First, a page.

You know that laggy feeling when the clock says noon, but your body is telling you midnight? It’s not just in your head. Medical researchers at Northwestern University have developed a new blood test that can determine the precise time of your body’s internal clock.
The new blood test will help doctors and hospital workers make sure that medications are delivered according to your body’s schedule, not the clock on the wall. Details on the patent-pending medical technology are described in the Sept. 10 issue of the journal PNAS.
Doctors will be able to measure a patient’s unique circadian rhythms and determine whether their internal clock is in sync with external time.
“This is really an integral part of personalized medicine,” said study co-author and Northwestern Medicine neurologist Dr. Phyllis Zee, in a statement. “So many drugs have optimal times for dosing. Knowing what time it is in your body is critical to getting the most effective benefits. The best time for you to take the blood pressure drug or the chemotherapy or radiation may be different from somebody else.”
The test measures 40 different gene expression markers in the blood, and can be taken any time of day.
“This is a much more precise and sophisticated measurement than identifying whether you are a morning lark or a night owl,” remarked lead author Rosemary Braun, assistant professor of preventive medicine at Northwestern University. “We can assess a person’s biological clock to within 1.5 hours.”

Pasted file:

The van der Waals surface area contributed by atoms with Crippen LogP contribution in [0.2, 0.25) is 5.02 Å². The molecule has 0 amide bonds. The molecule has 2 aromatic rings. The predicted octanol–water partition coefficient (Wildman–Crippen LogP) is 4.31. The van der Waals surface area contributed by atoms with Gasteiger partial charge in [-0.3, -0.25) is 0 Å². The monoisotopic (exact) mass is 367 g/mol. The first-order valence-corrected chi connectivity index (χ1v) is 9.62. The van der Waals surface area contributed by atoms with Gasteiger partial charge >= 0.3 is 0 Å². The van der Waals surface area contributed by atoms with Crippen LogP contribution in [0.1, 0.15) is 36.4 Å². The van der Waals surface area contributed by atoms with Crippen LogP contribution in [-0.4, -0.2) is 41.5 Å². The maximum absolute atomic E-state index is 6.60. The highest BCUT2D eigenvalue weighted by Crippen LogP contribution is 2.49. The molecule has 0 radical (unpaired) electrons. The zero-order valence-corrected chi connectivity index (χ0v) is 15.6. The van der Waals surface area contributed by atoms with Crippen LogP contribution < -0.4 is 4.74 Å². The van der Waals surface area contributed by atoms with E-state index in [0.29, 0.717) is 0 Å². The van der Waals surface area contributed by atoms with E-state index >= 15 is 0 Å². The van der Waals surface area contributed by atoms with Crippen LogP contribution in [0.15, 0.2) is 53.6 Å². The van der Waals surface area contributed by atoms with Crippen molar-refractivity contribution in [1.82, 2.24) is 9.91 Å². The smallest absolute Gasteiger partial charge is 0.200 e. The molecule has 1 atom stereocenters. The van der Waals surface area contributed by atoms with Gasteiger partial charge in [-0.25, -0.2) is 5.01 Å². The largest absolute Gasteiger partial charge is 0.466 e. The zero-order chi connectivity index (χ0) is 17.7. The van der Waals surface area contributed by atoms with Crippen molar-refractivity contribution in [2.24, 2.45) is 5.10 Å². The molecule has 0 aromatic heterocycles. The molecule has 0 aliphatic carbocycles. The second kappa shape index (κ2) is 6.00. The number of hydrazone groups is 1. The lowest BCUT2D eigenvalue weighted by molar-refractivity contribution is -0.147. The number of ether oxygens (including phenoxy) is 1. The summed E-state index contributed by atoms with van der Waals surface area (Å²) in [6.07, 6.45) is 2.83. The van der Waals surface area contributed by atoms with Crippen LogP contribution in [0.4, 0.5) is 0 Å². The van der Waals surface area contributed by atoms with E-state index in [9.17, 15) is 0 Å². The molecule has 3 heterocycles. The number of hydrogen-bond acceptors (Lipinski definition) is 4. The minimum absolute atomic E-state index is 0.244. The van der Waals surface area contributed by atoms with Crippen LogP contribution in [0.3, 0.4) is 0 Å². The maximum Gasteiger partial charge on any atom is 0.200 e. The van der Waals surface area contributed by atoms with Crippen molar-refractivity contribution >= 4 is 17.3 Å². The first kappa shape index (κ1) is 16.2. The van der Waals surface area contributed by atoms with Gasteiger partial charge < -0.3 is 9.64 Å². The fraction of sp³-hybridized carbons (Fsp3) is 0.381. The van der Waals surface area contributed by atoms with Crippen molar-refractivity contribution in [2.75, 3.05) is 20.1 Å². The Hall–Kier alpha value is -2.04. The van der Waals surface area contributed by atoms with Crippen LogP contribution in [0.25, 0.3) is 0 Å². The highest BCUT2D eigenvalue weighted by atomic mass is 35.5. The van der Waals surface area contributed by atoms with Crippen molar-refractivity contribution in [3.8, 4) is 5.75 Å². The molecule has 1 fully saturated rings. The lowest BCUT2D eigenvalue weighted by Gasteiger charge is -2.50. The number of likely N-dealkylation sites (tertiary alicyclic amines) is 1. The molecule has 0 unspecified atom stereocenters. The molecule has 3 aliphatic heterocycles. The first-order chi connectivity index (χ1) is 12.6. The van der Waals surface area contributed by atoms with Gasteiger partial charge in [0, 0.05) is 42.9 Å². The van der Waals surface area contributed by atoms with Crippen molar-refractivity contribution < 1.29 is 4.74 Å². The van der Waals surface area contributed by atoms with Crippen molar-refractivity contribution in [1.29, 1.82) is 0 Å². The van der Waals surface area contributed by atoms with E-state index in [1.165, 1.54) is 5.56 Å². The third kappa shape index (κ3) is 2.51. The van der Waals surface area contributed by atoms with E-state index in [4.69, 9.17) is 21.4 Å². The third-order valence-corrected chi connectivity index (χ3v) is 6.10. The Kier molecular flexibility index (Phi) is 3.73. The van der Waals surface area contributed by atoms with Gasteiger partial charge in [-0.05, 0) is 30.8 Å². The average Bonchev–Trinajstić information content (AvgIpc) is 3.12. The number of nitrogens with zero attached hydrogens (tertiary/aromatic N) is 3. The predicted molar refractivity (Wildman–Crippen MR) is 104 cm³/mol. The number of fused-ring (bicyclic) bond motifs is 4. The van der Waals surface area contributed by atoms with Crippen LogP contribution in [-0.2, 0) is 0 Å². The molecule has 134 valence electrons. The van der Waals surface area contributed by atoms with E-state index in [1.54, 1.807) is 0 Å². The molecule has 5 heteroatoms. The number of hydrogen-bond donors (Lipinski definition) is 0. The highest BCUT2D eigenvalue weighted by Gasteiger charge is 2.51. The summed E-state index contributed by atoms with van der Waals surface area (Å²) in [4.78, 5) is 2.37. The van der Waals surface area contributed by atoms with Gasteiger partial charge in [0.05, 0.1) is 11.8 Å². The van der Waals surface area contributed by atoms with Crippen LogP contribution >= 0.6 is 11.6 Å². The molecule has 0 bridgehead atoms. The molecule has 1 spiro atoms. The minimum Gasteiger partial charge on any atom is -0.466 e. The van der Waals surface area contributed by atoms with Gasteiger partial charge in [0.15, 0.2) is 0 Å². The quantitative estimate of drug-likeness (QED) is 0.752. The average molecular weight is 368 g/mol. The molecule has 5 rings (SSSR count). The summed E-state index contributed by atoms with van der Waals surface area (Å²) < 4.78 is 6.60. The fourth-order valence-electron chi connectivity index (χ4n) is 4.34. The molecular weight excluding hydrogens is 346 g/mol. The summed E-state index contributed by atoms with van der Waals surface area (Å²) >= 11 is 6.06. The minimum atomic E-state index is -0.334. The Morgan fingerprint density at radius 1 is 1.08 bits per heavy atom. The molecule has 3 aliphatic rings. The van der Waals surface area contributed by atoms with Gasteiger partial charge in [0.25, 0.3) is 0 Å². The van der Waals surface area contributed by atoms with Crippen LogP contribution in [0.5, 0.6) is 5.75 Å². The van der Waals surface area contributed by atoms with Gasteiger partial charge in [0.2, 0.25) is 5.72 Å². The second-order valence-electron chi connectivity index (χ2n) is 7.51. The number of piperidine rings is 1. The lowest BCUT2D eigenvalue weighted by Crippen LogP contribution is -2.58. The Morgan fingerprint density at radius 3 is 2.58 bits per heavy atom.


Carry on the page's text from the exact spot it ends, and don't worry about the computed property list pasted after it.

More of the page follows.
Previous methods for reading the body’s circadian clock required multiple blood tests taken every hour throughout the course of the day. The new method uses computer software and mathematical algorithms to get a reading with two sequential blood draws.
“Circadian timing is a modifiable risk factor for improving cognitive health, but if we can’t measure it, it’s difficult to know if we’ve made the right diagnosis,” Zee said. “Now we can measure it just like a lipid level.”
The software and algorithm will be made available to other researchers for further development, and will also enable them to easily examine the impact of misaligned circadian clocks in a range of maladies, including diabetes and Alzheimer’s disease.